As black smoke spews into the blue sky, two humongous mobile cities careen wildly and at furious speed across the land. Their fat wheels groan under their bulk and deep trenches scar the barren ground in their wake. The hunt is very much on, but the result is inevitable. Massive grappling hooks shoot out, grabbing the smaller city and pulling it into the belly of the bigger beast. It's less survival of the fittest and more might is right.
This is the clanging, rumbling world of Mortal Engines, the upcoming Christmas blockbuster from Sir Peter Jackson. The movie's first full-length trailer released today, and as well as those mind-boggling machines, also features assassinations, stabbings, angry mobs, fantastical aeroplanes, a hint of romance and a sneeringly villainous Hugo Weaving.
"It's always exciting to release a trailer and let everyone know what you're doing," Jackson tells the Herald, before detailing a packed schedule that involves editing, music recording and visual effects meetings. "We almost don't get a chance to bask in the moment because everything else is sweeping us along."
Jackson and his regular writing partners Fran Walsh and Philippa Boyens have adapted Mortal Engines from British author Philip Reeve's series of novels. This is recognisable practice to those familiar with Jackson's work, however this time there's one big difference; Jackson isn't directing. Instead, as producer, he's tapped longtime protégé Christian Rivers to helm.
"I was intending to direct but then The Hobbit came along," Jackson explains. "I've worked with Christian for 25 years and I just thought it would be great to give him a chance to shoot it."
A $100 million, special effects extravaganza is a helluva directorial debut for Rivers who has been with Jackson ever since finishing school and storyboarding 1992's cult splatter flick Brain Dead. More recently he did second unit work on The Hobbit and Disney's Pete's Dragon, and made his own short film Feeder.
"There was no way I was gonna say no, but it was terrifying," Rivers says. "I did have to take a breath and think about it. I was well aware of what a huge challenge it was going to be. But that's why we're in the business of making movies like this. Taking those challenges and putting them on screen is hard work but it's also the fun part."
Mortal Engines is a long-held passion project for Jackson, who snaffled up the movie rights about a decade ago.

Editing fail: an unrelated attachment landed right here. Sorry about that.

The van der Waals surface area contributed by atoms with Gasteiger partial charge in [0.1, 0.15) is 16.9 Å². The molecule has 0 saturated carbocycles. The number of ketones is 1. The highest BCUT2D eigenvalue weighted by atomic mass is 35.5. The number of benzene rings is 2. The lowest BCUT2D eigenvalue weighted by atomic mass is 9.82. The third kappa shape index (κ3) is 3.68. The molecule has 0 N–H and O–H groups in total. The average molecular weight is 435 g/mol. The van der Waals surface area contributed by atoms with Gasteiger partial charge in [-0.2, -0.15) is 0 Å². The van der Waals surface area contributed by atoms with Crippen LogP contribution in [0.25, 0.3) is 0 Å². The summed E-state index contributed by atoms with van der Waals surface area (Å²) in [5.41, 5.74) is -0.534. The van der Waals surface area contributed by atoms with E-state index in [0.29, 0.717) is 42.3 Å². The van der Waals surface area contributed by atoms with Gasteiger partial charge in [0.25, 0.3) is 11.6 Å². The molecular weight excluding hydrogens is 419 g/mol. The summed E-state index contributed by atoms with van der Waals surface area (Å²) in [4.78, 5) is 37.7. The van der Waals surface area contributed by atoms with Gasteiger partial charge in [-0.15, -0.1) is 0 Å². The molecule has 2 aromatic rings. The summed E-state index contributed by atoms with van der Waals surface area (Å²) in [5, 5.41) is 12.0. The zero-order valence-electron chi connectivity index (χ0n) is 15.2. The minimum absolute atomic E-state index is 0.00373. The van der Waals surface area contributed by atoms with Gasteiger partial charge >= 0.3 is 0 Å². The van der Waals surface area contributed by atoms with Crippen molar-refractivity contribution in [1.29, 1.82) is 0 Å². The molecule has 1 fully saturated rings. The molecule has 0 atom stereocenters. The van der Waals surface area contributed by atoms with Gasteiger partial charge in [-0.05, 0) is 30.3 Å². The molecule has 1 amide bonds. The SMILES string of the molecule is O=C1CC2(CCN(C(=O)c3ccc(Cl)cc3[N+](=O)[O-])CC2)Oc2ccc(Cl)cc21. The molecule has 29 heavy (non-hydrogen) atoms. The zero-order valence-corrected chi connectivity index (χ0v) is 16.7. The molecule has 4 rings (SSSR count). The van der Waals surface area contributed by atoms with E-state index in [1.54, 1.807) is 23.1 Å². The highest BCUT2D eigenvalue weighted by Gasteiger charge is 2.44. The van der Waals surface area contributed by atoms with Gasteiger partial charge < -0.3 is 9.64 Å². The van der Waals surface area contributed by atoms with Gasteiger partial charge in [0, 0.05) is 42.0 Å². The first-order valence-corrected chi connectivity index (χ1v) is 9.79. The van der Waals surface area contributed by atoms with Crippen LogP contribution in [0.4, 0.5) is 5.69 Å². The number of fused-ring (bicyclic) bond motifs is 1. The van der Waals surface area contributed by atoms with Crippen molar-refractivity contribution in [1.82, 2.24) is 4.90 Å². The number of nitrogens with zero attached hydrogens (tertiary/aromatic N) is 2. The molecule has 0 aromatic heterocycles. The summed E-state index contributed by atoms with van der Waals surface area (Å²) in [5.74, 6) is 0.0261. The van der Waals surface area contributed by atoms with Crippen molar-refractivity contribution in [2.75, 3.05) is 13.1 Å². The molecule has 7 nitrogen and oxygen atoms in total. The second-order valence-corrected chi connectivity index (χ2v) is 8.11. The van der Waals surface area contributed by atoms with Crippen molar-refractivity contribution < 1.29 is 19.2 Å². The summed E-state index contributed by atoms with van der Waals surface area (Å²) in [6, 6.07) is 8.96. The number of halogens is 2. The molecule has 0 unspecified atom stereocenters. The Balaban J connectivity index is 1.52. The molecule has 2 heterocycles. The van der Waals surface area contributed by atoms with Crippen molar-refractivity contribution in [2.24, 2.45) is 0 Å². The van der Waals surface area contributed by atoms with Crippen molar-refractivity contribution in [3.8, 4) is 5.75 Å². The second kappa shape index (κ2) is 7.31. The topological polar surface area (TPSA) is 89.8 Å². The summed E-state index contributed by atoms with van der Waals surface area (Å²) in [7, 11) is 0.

"I read books that sound intriguing and interesting but the vast majority of the time I don't charge out and buy the film rights. I just enjoy it and move on," he says. "But what I always go on is if I read a book and say, 'I'd love to see this film'. The easiest way for me to see it is to buy the rights and make it. That sounds simplistic but that's actually pretty much how it works."
What wasn't so simple was translating the book's rumbling and mobile "Traction Cities", to the big screen.
"It's hard to wrap your head around sometimes," Jackson admits. "There's nothing in the world you can compare them to. They're not like an aircraft carrier or a cruise ship. They're way, way bigger than that. London is a mile and a half long and three-quarters of a mile high."
Geography buffs will spot London landmarks Big Ben and St Paul's Cathedral perched on top as London speeds past, lending some familiarity to the movie's wonderfully unusual, futuristic concept.
These are the "visual treats" of the story but Jackson says, "the story isn't about moving cities, it's about the societies on the moving cities and the characters in those societies. I've never, ever seen a movie remotely resembling this, or this world, or seen characters like this before."
The trailer is fast-paced and action-packed. It excites and leaves you hungry for more. I tell them I broke my "no trailers" policy to watch it before talking to them.
"Don't worry Karl," reassures Jackson, "there's lots and lots of cool things in the movie that you didn't see in the trailer. I'm with you on the trailer idea. But this trailer doesn't spoil the film. I promise you."